8. 8. Implications <ul><li>Students as co-creators </li></ul><ul><li>Sites set up for participation </li></ul><ul><li>Personalised content and tools </li></ul><ul><li>User Control over content </li></ul><ul><li>Greater use of feeds and external content </li></ul><ul><li>Less distinction between content and tools </li></ul><ul><li>Automatically updating courses </li></ul>
    9. 9. VLE 2.0
    10. 10. Analysing Web 2.0 characteristics <ul><li>The Long Tail </li></ul><ul><li>Data is the Next Intel Inside </li></ul><ul><li>Users Add Value </li></ul><ul><li>Network Effects by Default </li></ul><ul><li>Some Rights Reserved </li></ul><ul><li>The Perpetual Beta </li></ul><ul><li>Cooperate, Don't Control </li></ul><ul><li>Software Above the Level of a Single Device </li></ul>Tim O’Reilly (2005) What is Web 2.0? http://www.oreillynet.com/pub/a/oreilly/tim/news/2005/09/30/what-is-web-20.html
    11. 11. Activity analysis <ul><ul><li>(Work with Open content) </li></ul></ul><ul><ul><li>Tools </li></ul></ul><ul><ul><li>object </li></ul></ul><ul><ul><li>subject </li></ul></ul><ul><ul><li>community </li></ul></ul><ul><ul><li>rules </li></ul></ul><ul><ul><li>division of labour </li></ul></ul><ul><ul><li>Custom solution </li></ul></ul><ul><ul><li>Closed data </li></ul></ul><ul><ul><li>Work with individuals </li></ul></ul><ul><ul><li>Target markets </li></ul></ul><ul><ul><li>Careful crafting </li></ul></ul><ul><ul><li>Specify devices </li></ul></ul><ul><ul><li>Copyright preserved </li></ul></ul><ul><ul><li>Everything planned </li></ul></ul><ul><ul><li>(Learner/Educator) </li></ul></ul>
    12. 12. Activity analysis <ul><ul><li>(Work with Open content) </li></ul></ul><ul><ul><li>Tools </li></ul></ul><ul><ul><li>object </li></ul></ul><ul><ul><li>subject </li></ul></ul><ul><ul><li>community </li></ul></ul><ul><ul><li>rules </li></ul></ul><ul><ul><li>division of labour </li></ul></ul><ul><ul><li>Users add value </li></ul></ul><ul><ul><li>Data driven </li></ul></ul><ul><ul><li>Network effects </li></ul></ul><ul><ul><li>Long Tail </li></ul></ul><ul><ul><li>Perpetual beta </li></ul></ul><ul><ul><li>Across devices </li></ul></ul><ul><ul><li>Release rights </li></ul></ul><ul><ul><li>Cooperate don’t control </li></ul></ul><ul><ul><li>(Learner/Educator) </li></ul></ul>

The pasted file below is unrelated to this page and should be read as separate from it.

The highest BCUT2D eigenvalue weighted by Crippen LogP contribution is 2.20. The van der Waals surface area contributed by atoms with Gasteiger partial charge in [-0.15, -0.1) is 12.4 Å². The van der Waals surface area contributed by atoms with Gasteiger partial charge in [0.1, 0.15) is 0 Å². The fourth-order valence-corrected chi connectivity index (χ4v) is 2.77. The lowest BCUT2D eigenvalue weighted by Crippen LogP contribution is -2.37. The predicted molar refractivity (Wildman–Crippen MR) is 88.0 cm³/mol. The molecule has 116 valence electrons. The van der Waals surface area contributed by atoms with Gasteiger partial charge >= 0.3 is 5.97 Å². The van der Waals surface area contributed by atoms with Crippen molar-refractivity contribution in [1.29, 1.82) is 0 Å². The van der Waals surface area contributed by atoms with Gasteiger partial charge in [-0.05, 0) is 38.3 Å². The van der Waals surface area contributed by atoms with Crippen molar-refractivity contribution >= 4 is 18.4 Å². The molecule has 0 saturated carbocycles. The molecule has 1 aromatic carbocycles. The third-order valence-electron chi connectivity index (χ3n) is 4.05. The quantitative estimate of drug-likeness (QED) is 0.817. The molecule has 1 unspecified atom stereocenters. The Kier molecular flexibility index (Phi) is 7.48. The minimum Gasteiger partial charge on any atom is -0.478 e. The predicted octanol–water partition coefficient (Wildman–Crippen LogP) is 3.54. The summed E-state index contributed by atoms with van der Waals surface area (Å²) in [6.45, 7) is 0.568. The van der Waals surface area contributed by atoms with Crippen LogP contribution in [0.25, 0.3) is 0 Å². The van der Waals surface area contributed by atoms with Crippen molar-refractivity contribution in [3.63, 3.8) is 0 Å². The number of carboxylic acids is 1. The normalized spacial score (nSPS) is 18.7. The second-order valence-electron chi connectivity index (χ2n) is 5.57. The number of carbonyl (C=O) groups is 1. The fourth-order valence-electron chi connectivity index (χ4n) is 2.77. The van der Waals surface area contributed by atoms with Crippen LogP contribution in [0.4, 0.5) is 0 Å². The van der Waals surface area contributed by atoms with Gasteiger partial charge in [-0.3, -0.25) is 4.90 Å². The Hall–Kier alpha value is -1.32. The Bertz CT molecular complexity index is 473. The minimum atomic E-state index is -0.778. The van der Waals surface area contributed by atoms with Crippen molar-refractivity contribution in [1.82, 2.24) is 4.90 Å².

13. 13. Web 2.0 and OpenLearn Use XML as the basis for our material and work on conversion to accessible formats such as DAISY and to be viewable as print and mobile. Software Above the Level of a Single Device 8 Separate availability of sensemaking tools and look for new tools to come in from the users. Cooperate, Don't Control 7 Release new tools in the LabSpace while monitoring use and getting feedback from users The Perpetual Beta 6 Adopt Creative Commons and make clear that reuse is permitted and encouraged. Some Rights Reserved 5 Let users rank content easily and use highlight active areas to identify what is working and where users are going. Network Effects by Default 4 Allow users to contribute to increase the value of existing content by participation in forums and journal, and by providing new content in the LabSpace. Users Add Value 3 Build on the quality assured content that we have. Data is the Next Intel Inside 2 Offer specialist subjects and consider everyone as a potential user The Long Tail: 1 Impact on OpenLearn O’Reilly’s advice No.
    14. 14. Web 2.0 is old hat… Phillip Lenssen, Jan 2006, Think Web 4.0: http://blog.outer-court.com/archive/2006-01-17-n79.html
    15. 15. Some questions for IET <ul><li>Can we understand our student needs if we don’t understand web 2.0? </li></ul><ul><li>What impact will it have on how we design and run courses? </li></ul><ul><li>Are we ready to let go? </li></ul><ul><li>Is it here to stay? </li></ul><ul><li>What are the exciting things we can do? </li></ul><ul><li>What tools should we be looking at? </li></ul><ul><li>What research should we be doing? </li></ul>